Sims called me up a few months later and interviewed me about how Rock and other comics work on new bits. The result: I'm mentioned in the intro to Sims' new book, Little Bets: How Breakthrough Ideas Emerge from Small Discoveries. Here's what the book is about...
Based on deep and extensive research, Sims discovered that productive, creative thinkers and doers—from Ludwig van Beethoven to Thomas Edison and Amazon’s Jeff Bezos—practice a set of simple but often counterintuitive experimental methods—such as failing quickly to learn fast, trying imperfect ideas, and engaging in highly immersed observation—that free their minds, opening them up to making unexpected connections and perceiving invaluable insights. These methods also unshackle them from the constraints of conventional planning, analytical thinking, and linear problem solving that our educational system overemphasizes at the expense of creativity.
...and here's the part of the intro that talks about Rock and "fellow comedians" like Jerry Seinfeld and, ahem, me. (Insert crude comment of your choice here.)
Chris Rock has become one of the most popular comedians in the world and, while there is no doubt he has great talent, his brilliance also comes from his approach to developing his ideas. the routines he rolls out on his global tours are the output of what he has learned from thousands of little bets, nearly all of which fail.
When beginning to work on a new show, Rock picks venues where he can experiment with new material in very rough fashion. in gearing up for his latest global tour, he made between forty and fifty appearances at a small comedy club, called stress Factory, in New Brunswick, New Jersey, not far from where he lives. in front of audiences of, say, fifty people, he will show up unannounced, carrying a yellow legal note pad with ideas scribbled on it. “it’s like boxing training camp,” Rock told the Orange County Register.
When people in the audience spot him, they start whispering to one another. As the waitstaff and other comedians find places to stand at the sides or back, the room quickly fills with anticipation. He won’t launch into the familiar performance mode his fans describe as “the full preacher effect,” when he uses animated body language, pitchy and sassy vocal intonations, and erupting facial expressions. instead, he will talk with the audience in an informal, conversational style with his notepad on a stool beside him. He watches the audience intently, noticing heads nodding, shifting body language, or attentive pauses, all clues as to where good ideas might reside.
In sets that run around forty-five minutes, most of the jokes fall flat. His early performances can be painful to watch. Jokes will ramble, he’ll lose his train of thought and need to refer to his notes, and some audience members sit with their arms folded, noticeably unimpressed. the audience will laugh about his flops—laughing at him, not with him. Often Rock will pause and say, “This needs to be fleshed out more if it’s gonna make it,” before scribbling some notes. He may think he has come up with the best joke ever, but if it keeps missing with audiences, that becomes his reality. Other times, a joke he thought would be a dud will bring the house down. According to fellow comedian Matt Ruby, “There are five to ten lines during the night that are just ridiculously good. Like lightning bolts. My sense is that he starts with these bolts and then writes around them.”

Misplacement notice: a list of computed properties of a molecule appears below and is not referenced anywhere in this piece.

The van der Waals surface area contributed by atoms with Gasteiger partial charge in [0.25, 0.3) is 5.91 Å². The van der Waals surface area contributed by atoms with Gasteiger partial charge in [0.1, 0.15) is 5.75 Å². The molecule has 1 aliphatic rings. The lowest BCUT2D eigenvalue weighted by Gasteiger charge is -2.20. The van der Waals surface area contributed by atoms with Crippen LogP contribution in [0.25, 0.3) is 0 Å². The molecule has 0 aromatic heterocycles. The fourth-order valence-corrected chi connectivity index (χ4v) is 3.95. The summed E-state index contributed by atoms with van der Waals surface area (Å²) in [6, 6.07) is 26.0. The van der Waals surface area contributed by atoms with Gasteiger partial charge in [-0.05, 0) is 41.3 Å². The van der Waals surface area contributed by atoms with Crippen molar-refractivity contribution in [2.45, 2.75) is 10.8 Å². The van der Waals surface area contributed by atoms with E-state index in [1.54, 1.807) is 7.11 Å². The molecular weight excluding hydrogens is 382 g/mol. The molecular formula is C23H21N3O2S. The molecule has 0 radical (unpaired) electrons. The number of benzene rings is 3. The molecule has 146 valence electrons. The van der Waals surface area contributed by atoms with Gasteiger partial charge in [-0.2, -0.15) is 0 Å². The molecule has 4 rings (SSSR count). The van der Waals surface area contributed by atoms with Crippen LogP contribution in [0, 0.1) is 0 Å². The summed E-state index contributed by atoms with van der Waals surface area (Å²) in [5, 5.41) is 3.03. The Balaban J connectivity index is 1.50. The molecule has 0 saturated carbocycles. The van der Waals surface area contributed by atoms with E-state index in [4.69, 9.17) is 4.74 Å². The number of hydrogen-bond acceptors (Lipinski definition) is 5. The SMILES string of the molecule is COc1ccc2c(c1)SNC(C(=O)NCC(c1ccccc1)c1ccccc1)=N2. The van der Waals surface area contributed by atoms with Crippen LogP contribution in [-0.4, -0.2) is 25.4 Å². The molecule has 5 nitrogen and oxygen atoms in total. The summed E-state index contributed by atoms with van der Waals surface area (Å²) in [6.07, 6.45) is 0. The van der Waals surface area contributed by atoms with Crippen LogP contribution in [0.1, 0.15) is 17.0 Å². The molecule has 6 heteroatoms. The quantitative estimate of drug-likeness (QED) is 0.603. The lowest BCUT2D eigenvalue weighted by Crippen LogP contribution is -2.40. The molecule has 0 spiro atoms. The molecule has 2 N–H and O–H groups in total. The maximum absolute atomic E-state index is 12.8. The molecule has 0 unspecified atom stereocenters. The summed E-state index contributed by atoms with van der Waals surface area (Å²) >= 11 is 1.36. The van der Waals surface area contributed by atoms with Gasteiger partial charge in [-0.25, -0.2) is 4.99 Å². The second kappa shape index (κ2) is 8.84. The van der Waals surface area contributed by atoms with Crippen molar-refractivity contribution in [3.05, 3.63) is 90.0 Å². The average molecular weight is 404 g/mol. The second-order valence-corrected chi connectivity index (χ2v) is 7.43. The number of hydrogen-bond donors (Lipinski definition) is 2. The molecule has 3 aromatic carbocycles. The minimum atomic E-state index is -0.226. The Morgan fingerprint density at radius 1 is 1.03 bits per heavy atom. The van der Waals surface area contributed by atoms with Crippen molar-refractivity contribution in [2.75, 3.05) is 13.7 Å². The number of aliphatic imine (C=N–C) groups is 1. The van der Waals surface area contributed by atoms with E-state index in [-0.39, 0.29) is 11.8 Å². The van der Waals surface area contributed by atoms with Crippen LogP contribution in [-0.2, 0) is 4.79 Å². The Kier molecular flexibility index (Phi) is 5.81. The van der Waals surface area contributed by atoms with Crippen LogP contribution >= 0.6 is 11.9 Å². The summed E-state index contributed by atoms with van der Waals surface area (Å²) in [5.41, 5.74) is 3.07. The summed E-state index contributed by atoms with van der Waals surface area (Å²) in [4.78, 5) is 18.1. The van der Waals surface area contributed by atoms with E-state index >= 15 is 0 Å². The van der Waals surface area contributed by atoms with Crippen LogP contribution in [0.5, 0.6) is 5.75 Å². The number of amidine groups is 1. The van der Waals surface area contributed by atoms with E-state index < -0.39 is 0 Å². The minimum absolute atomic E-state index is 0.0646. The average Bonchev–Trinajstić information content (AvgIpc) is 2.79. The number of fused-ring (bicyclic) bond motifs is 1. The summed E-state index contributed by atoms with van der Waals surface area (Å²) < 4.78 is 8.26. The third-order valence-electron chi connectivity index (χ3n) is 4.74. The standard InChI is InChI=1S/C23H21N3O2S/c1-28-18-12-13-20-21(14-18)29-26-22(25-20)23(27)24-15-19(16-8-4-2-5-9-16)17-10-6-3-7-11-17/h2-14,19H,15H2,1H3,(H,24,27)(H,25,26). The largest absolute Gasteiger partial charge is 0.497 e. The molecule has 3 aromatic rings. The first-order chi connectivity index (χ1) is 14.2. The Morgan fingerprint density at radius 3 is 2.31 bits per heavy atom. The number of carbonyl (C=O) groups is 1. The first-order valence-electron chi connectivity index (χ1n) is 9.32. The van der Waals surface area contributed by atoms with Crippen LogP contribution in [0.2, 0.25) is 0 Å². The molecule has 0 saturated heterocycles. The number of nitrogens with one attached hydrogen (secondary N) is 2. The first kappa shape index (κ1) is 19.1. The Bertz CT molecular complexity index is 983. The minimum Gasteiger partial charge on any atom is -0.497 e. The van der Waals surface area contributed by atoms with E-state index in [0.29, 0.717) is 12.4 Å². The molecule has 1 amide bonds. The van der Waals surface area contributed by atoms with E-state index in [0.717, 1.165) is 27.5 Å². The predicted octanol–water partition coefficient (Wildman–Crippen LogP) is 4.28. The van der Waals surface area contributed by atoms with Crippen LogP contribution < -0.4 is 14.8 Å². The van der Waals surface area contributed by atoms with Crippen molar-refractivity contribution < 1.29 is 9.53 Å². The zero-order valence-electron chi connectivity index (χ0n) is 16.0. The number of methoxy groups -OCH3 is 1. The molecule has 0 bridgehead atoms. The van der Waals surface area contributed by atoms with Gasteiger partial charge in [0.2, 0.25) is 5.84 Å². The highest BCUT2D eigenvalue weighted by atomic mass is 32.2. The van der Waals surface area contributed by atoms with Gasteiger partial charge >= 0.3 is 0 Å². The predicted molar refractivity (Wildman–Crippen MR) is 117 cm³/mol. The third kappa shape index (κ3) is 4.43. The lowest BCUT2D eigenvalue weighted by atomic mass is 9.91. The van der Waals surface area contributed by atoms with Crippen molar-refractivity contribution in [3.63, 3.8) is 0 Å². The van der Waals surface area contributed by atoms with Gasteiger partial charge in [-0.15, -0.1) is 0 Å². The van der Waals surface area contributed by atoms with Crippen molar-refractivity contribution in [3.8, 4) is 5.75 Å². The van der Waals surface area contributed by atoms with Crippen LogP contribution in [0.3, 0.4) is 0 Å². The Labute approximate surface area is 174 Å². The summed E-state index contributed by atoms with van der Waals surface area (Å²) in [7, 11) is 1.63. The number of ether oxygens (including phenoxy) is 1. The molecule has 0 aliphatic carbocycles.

For a full routine, Rock tries hundreds (if not thousands) of preliminary ideas, out of which only a handful will make the final cut. A successful joke often has six or seven parts. With that level of complexity, it’s understandable that even a comedian as successful as Chris Rock wouldn’t be able to know which joke elements and which combinations will work. This is true for every stand-up comedian, including the top performers we tend to perceive as creative geniuses, like Rock or Jerry Seinfeld. it’s also true for comedy writers. The writers for the humor publication the Onion, known for its hilarious headlines, propose roughly six hundred possibilities for eighteen headlines each week, a 3 percent success rate. “You can sit down and spend hours crafting some joke that you think is perfect, but a lot of the time, that’s just a waste of time,” Ruby explains. this may seem like an obvious problem, but it’s a mistake that rookie comedians make all the time.
By the time Rock reaches a big show — say an HBO special or an appearance on David Letterman — his jokes, opening, transitions, and closing have all been tested and retested rigorously. Developing an hour-long act takes even top comedians from six months to a year. If comedians are serious about success, they get on stage every night they can, especially when developing new material. they typically do so at least five nights per week, sometimes up to seven, and sweat over every element and word. And the cycle repeats, day in, day out.
Most people are surprised that someone who has reached Chris Rock’s level of success still puts himself out there in this way, willing to fail night after night, but Rock deeply understands that ingenious ideas almost never spring into people’s minds fully formed; they emerge through a rigorous experimental discovery process. As Matt Ruby says of Rock’s performances, “I’m not sure there’s any better comedy class than watching someone that good work on material at that stage. More than anything, you see how much hard work it is. He’s grinding out this material.”
Sims recently emailed me with the news that Little Bets had a very successful release week.
To quote Yogi Berra, “We were over-whelming underdogs,” but the book is currently in the top 200 of all books on Amazon (#1 for entrepreneurship on Kindle, #5 hard copy), and has received very good reviews and mentions including in The Wall Street Journal, TechCrunch, and The Economist.
Here's the full introduction (PDF) to the book.